Note: Please continue observations at a cadence of 1 observation per week until further notice. - Elizabeth O. Waagen, July 6, 2021
Please continue observations at a cadence of 1 observation per week at least through 2021 June 15. See the post by Principal Investigator Dariusz Kubicki in the forum threads for this campaign (URLs below). - Elizabeth O. Waagen, 2020 June 29
The eclipse of EE Cep has occurred but continued monitoring is requested to establish post-eclipse behavior. - Elizabeth O. Waagen, 2020 May 21
The eclipse of EE Cep began earlier than predicted. Dariusz Kubicki reported on 2020 February 28 that "there is no doubt the eclipse has begun; my observations confirm" reports from observers. Please continue to monitor EE Cep as described below. - Elizabeth O. Waagen, 2020 March 2
February 24, 2020
AAVSO Forum threads (scroll to the bottom of a thread for latest posts):
- Campaigns and Observation Reports: https://www.aavso.org/ee-cep-observing-campaign-2020-2021
- Eclipsing Variables: https://www.aavso.org/ee-cep-observing-campaign-2020-2021-01
- Spectroscopy: https://www.aavso.org/ee-cep-observing-campaign-2020-2021-02
Dariusz Kubicki (Nicolaus Copernicus University) has requested AAVSO observers' assistance beginning now in monitoring the long-period (5.61 years) eclipsing binary EE Cep for a campaign that he has underway. This campaign is in two parts, first for the eclipse itself occurring over the coming months, and second for follow-up to begin in December 2020.
The next eclipse (Epoch E = 12) is scheduled for 2020. Kubicki writes: "The beginning of the ingress will take place around the 7th of March (JD 2458916), the mid-eclipse is predicted on the 3rd of April (JD 2458943.2), [and] the end of the egress is expected on the 21st of April (JD 2458960). It is recommended to start observing at least two months before the mid-eclipse and continue at least two months after the mid-eclipse. All photometric optical (UBVRI) and especially infrared (JHK etc.) data and spectra will be useful.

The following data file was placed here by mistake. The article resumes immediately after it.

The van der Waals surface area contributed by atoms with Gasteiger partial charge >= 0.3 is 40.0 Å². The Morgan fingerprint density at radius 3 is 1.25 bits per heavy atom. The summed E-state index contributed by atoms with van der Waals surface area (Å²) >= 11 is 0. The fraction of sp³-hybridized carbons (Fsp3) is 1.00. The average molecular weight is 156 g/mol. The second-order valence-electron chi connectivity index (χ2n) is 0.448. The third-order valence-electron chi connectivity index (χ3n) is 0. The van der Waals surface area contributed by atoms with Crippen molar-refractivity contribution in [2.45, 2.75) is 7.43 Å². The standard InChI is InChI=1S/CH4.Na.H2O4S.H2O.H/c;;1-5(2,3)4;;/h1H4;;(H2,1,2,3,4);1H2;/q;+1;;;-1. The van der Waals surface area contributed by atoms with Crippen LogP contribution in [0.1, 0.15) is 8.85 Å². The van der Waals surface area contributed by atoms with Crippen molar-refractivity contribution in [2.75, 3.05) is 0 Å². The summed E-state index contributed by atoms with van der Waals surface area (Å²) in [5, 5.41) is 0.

"Before the ingress one or two measurements during the night will be useful, whereas during the eclipse we count on the highest possible time resolution of observations.
"Special attention should be paid also about one year later, around ϕ = 0.2 of the orbital phase, i.e. 20th of May 2021 (JD 2459354). In the previous epochs at this point of the orbital period, an increase of the near-infrared IC flux was observed (Pieńkowski et al. 2020). We recommend to carry out the observations between December 2020 and November 2021. Observing in Johnson-Cousins RCIC system with accuracy of 0.01 magnitude or higher is advised. Near-infrared J, H, K photometry would be particularly useful." Visual observations are also welcome.
Kubicki has a website for this campaign (https://sites.google.com/site/eecep2020campaign/). On it he includes figures showing photometry from previous eclipse campaigns. He also includes a finder chart to be used to observe EE Cep. The comparison/check stars on this finder chart are summarized in the table below.
Kubicki requests that BD+55 2690 (star 'a' on his finder chart) be used for comparison. This star is the 104 in the AAVSO sequence for EE Cep. He also says that "Observing stars 'b' GSC 3973:2150, 'c' BD+55 2691, and 'd' GSC-3973:1261 is also advised as the check stars to verify the variability of these stars." GSC 3973:2150 and BD+55 2691 are NSV 25842 and NSV 25843, respectively, but they are both Constant (CST) (see table).
A finder chart may also be created using the AAVSO Variable Star Plotter (VSP). However, please be sure to use the comparison stars on Kubicki's chart.
|label||Name (finder chart)||Name (other)||RA (2000)||Dec (2000)||Mag|
|a||BD+55 2690||104 in AAVSO seq for EE Cep||22 09 08.032||+55 47 15.49||10.397V*|
|b||GSC 3973:2150||NSV 25842 (type CST)||22 09 01.696||+55 45 31.06||11.25V|
|c||BD+55 2691||NSV 25843 (type CST)||22 09 15.466||+55 44 48.43||11.25V|
|d||GSC 3973:1261||22 09 23.3592||+55 42 14.148||11.88(0.32)P|
* 10.397V is Kubicki's magnitude; 10.399V is AAVSO magnitude
EE Cep has a range of 10.72 - 12.15 V.
"Spectroscopic observations with high resolution (R~10000 or higher) are also recommended. Observing Hα, Hβ and Hγ lines and ion Na I doublet for analysis of line profiles will be useful. In the case of spectrographs with low-resolution flux calibration will be essential to make them useful in analyses.
"Please send the reduced data to Dariusz Kubicki (firstname.lastname@example.org). Please attach information about your institution and photometry or spectroscopy systems."
Spectroscopy reports should also be submitted to the AAVSO Spectroscopic Database (https://www.aavso.org/apps/avspec/).
Photometric observations should be submitted to the AAVSO International Database using the name EE CEP.
Coordinates for EE Cep (2000): R.A. 22 09 22.75 Dec. +55 45 24.2
This AAVSO Alert Notice was compiled by Elizabeth O. Waagen using material provided by Dariusz Kubicki.
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